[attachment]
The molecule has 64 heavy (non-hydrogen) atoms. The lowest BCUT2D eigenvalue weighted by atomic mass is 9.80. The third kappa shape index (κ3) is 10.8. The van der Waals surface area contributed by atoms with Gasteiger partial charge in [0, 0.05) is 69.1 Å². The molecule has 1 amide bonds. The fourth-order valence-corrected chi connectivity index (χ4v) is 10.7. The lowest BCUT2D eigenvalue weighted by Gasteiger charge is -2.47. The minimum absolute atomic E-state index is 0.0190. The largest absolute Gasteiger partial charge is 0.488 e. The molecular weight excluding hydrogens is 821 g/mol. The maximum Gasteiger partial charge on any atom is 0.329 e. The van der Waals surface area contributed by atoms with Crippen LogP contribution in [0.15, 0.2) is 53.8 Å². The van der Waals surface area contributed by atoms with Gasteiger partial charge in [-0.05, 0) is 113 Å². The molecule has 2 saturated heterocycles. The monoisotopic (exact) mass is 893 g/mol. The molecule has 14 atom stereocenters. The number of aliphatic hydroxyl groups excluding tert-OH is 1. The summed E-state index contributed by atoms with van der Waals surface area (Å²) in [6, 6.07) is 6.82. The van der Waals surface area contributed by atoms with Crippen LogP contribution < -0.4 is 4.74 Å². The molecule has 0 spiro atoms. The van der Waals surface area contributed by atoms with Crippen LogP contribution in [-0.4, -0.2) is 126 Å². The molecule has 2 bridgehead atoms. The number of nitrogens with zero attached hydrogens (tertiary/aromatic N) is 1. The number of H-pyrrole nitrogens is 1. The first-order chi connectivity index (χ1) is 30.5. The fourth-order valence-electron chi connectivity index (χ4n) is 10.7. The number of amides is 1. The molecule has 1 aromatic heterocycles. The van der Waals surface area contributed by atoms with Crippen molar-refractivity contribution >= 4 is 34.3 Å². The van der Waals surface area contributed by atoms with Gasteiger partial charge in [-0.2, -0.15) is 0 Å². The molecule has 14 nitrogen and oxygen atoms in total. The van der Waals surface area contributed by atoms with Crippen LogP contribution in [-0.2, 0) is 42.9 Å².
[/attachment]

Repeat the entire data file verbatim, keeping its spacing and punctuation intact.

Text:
The molecule has 64 heavy (non-hydrogen) atoms. The lowest BCUT2D eigenvalue weighted by atomic mass is 9.80. The third kappa shape index (κ3) is 10.8. The van der Waals surface area contributed by atoms with Gasteiger partial charge in [0, 0.05) is 69.1 Å². The molecule has 1 amide bonds. The fourth-order valence-corrected chi connectivity index (χ4v) is 10.7. The lowest BCUT2D eigenvalue weighted by Gasteiger charge is -2.47. The minimum absolute atomic E-state index is 0.0190. The largest absolute Gasteiger partial charge is 0.488 e. The molecular weight excluding hydrogens is 821 g/mol. The maximum Gasteiger partial charge on any atom is 0.329 e. The van der Waals surface area contributed by atoms with Crippen LogP contribution in [0.15, 0.2) is 53.8 Å². The van der Waals surface area contributed by atoms with Gasteiger partial charge in [-0.05, 0) is 113 Å². The molecule has 2 saturated heterocycles. The monoisotopic (exact) mass is 893 g/mol. The molecule has 14 atom stereocenters. The number of aliphatic hydroxyl groups excluding tert-OH is 1. The summed E-state index contributed by atoms with van der Waals surface area (Å²) in [6, 6.07) is 6.82. The van der Waals surface area contributed by atoms with Crippen LogP contribution < -0.4 is 4.74 Å². The molecule has 0 spiro atoms. The van der Waals surface area contributed by atoms with Crippen LogP contribution in [-0.4, -0.2) is 126 Å². The molecule has 2 bridgehead atoms. The number of nitrogens with zero attached hydrogens (tertiary/aromatic N) is 1. The number of H-pyrrole nitrogens is 1. The first-order chi connectivity index (χ1) is 30.5. The fourth-order valence-electron chi connectivity index (χ4n) is 10.7. The number of amides is 1. The molecule has 1 aromatic heterocycles. The van der Waals surface area contributed by atoms with Crippen molar-refractivity contribution >= 4 is 34.3 Å². The van der Waals surface area contributed by atoms with Gasteiger partial charge in [-0.2, -0.15) is 0 Å². The molecule has 14 nitrogen and oxygen atoms in total. The van der Waals surface area contributed by atoms with Crippen LogP contribution in [-0.2, 0) is 42.9 Å².